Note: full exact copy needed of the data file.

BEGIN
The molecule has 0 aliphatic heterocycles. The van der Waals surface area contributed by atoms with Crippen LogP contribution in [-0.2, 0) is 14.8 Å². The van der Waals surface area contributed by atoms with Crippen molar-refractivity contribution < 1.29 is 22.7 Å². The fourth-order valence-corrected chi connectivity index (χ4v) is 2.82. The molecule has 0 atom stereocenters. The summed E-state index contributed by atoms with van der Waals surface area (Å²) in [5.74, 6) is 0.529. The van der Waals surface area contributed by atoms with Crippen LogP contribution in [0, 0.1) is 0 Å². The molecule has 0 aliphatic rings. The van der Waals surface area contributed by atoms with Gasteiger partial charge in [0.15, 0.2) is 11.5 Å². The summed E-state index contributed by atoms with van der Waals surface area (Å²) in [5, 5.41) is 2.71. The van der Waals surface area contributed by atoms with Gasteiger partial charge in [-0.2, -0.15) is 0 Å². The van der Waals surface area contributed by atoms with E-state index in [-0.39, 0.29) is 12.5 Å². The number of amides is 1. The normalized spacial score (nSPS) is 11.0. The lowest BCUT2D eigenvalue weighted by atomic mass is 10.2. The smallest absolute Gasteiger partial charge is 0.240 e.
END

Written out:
The molecule has 0 aliphatic heterocycles. The van der Waals surface area contributed by atoms with Crippen LogP contribution in [-0.2, 0) is 14.8 Å². The van der Waals surface area contributed by atoms with Crippen molar-refractivity contribution < 1.29 is 22.7 Å². The fourth-order valence-corrected chi connectivity index (χ4v) is 2.82. The molecule has 0 atom stereocenters. The summed E-state index contributed by atoms with van der Waals surface area (Å²) in [5.74, 6) is 0.529. The van der Waals surface area contributed by atoms with Crippen LogP contribution in [0, 0.1) is 0 Å². The molecule has 0 aliphatic rings. The van der Waals surface area contributed by atoms with Gasteiger partial charge in [0.15, 0.2) is 11.5 Å². The summed E-state index contributed by atoms with van der Waals surface area (Å²) in [5, 5.41) is 2.71. The van der Waals surface area contributed by atoms with Gasteiger partial charge in [-0.2, -0.15) is 0 Å². The van der Waals surface area contributed by atoms with E-state index in [-0.39, 0.29) is 12.5 Å². The number of amides is 1. The normalized spacial score (nSPS) is 11.0. The lowest BCUT2D eigenvalue weighted by atomic mass is 10.2. The smallest absolute Gasteiger partial charge is 0.240 e.